WASHINGTON — The National Park Service's oldest active ranger Betty Reid Soskin is celebrating her 100th birthday on Wednesday.
Soskin, who was born in Detroit, Michigan on September 22, 1921, works at the Rosie the Riveter/WWII Home Front National Historical Park in Richmond, California.
Her career with the National Park Service began after she attended a presentation in 2000 to officially develop the national park where she is currently based. During the meeting, she said she had a "love-hate relationship” with Rosie, according to the New York Times. She explained that she believes the cultural icon only tells a white women's story.
Soskin officially became a ranger in 2004, when she was in her 80s.
Before becoming a park ranger, she was a civil rights activist, musician, and pioneering businesswoman with a wealth of knowledge, the National Parks Service explained in a profile earlier this year.
Soskin had already accomplished a lot before joining the NPS. She founded one of the first Black-owned record stores in the California Bay Area, wrote the song “Your Hand In Mine” about civil rights activist Fannie Lou Hamer and she worked for the United States Air Force in 1942. The NPS said she left the military after she learned that she was only employed because "her superiors believed she was white."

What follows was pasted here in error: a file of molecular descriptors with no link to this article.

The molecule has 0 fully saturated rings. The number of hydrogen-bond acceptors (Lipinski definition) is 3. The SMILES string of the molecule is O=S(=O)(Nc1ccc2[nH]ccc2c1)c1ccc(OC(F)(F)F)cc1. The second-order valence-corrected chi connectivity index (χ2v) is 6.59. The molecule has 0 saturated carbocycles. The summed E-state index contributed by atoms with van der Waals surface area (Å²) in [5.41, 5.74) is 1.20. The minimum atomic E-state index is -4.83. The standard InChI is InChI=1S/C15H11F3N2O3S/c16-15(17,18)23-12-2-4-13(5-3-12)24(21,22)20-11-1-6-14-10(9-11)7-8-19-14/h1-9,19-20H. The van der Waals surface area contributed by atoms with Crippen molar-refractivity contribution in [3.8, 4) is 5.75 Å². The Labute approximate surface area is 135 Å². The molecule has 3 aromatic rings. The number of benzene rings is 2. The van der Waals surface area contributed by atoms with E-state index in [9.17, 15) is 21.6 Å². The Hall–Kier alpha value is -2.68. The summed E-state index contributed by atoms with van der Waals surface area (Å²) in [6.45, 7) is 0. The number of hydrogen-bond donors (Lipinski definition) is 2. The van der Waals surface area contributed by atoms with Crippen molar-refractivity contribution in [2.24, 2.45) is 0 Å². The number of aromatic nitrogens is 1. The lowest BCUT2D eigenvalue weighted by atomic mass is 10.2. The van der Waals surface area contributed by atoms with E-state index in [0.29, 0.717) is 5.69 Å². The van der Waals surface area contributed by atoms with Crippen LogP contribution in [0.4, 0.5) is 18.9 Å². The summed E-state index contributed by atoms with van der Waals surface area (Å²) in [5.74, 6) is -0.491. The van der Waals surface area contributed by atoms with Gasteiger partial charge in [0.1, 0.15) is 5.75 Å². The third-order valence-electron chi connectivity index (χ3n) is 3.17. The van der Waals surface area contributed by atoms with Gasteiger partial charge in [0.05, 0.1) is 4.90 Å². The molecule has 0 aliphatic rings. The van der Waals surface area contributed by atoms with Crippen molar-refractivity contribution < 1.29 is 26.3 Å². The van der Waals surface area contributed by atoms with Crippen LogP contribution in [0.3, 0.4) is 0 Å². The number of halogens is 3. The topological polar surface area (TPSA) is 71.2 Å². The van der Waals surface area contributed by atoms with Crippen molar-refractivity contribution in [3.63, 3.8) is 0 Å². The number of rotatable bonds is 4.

"Over the past decade and a half, Ranger Betty has shared her experiences as well as the efforts and sacrifices of women from diverse backgrounds living and working on the World War II home front," the National Park Service said in an Instagram post on Wednesday to celebrate her centennial birthday.
In 2015, then-President Barack Obama awarded Soskin with a presidential commemorative coin during the National Christmas tree lighting. She was also named one of the "Women of the Year" by Glamour Magazine in 2018.
To celebrate her birthday month, the Rosie the Riveter/WWII Home Front National Historic Park announced it will be giving out special virtual and limited edition ink stamps to honor Soskin.
“Without Betty’s influence, we probably would not have told various previously marginalized stories in as much depth,” Park Superintendent Tom Leatherman told the New York Times about Soskin. "Betty has an amazing ability to share her own story in a really personal and vulnerable way — not so people know more about her, but so they understand that they too have a story."